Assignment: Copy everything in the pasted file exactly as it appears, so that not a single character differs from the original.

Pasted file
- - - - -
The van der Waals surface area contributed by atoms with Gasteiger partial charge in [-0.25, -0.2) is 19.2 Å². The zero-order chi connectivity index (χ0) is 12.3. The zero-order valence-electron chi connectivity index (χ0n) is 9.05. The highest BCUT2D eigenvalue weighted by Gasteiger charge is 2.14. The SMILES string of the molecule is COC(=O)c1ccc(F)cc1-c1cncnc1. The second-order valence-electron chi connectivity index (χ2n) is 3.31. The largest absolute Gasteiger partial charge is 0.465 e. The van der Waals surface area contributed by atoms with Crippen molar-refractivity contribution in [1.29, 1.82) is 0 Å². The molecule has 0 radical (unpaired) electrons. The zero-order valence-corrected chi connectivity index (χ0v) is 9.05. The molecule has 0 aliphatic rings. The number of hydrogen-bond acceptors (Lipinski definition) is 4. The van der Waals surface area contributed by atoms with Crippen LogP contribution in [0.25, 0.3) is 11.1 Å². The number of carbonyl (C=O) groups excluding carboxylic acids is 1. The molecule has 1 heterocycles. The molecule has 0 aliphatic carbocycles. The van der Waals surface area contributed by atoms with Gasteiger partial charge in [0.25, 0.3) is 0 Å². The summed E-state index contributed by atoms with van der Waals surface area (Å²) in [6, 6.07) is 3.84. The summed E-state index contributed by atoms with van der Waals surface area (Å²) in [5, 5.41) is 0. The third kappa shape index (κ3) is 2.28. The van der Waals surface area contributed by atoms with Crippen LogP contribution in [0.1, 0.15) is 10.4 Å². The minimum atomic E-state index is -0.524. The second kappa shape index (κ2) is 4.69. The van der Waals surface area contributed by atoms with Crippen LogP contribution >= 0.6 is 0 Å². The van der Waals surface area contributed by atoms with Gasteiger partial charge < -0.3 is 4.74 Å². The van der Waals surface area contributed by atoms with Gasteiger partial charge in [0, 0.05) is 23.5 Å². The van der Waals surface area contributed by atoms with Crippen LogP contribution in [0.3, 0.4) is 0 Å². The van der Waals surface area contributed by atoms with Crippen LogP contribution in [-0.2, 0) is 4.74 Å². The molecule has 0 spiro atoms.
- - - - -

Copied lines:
The van der Waals surface area contributed by atoms with Gasteiger partial charge in [-0.25, -0.2) is 19.2 Å². The zero-order chi connectivity index (χ0) is 12.3. The zero-order valence-electron chi connectivity index (χ0n) is 9.05. The highest BCUT2D eigenvalue weighted by Gasteiger charge is 2.14. The SMILES string of the molecule is COC(=O)c1ccc(F)cc1-c1cncnc1. The second-order valence-electron chi connectivity index (χ2n) is 3.31. The largest absolute Gasteiger partial charge is 0.465 e. The van der Waals surface area contributed by atoms with Crippen molar-refractivity contribution in [1.29, 1.82) is 0 Å². The molecule has 0 radical (unpaired) electrons. The zero-order valence-corrected chi connectivity index (χ0v) is 9.05. The molecule has 0 aliphatic rings. The number of hydrogen-bond acceptors (Lipinski definition) is 4. The van der Waals surface area contributed by atoms with Crippen LogP contribution in [0.25, 0.3) is 11.1 Å². The number of carbonyl (C=O) groups excluding carboxylic acids is 1. The molecule has 1 heterocycles. The molecule has 0 aliphatic carbocycles. The van der Waals surface area contributed by atoms with Gasteiger partial charge in [0.25, 0.3) is 0 Å². The summed E-state index contributed by atoms with van der Waals surface area (Å²) in [6, 6.07) is 3.84. The summed E-state index contributed by atoms with van der Waals surface area (Å²) in [5, 5.41) is 0. The third kappa shape index (κ3) is 2.28. The van der Waals surface area contributed by atoms with Crippen LogP contribution in [0.1, 0.15) is 10.4 Å². The minimum atomic E-state index is -0.524. The second kappa shape index (κ2) is 4.69. The van der Waals surface area contributed by atoms with Crippen LogP contribution >= 0.6 is 0 Å². The van der Waals surface area contributed by atoms with Gasteiger partial charge < -0.3 is 4.74 Å². The van der Waals surface area contributed by atoms with Gasteiger partial charge in [0, 0.05) is 23.5 Å². The van der Waals surface area contributed by atoms with Crippen LogP contribution in [0.3, 0.4) is 0 Å². The van der Waals surface area contributed by atoms with Crippen LogP contribution in [-0.2, 0) is 4.74 Å². The molecule has 0 spiro atoms.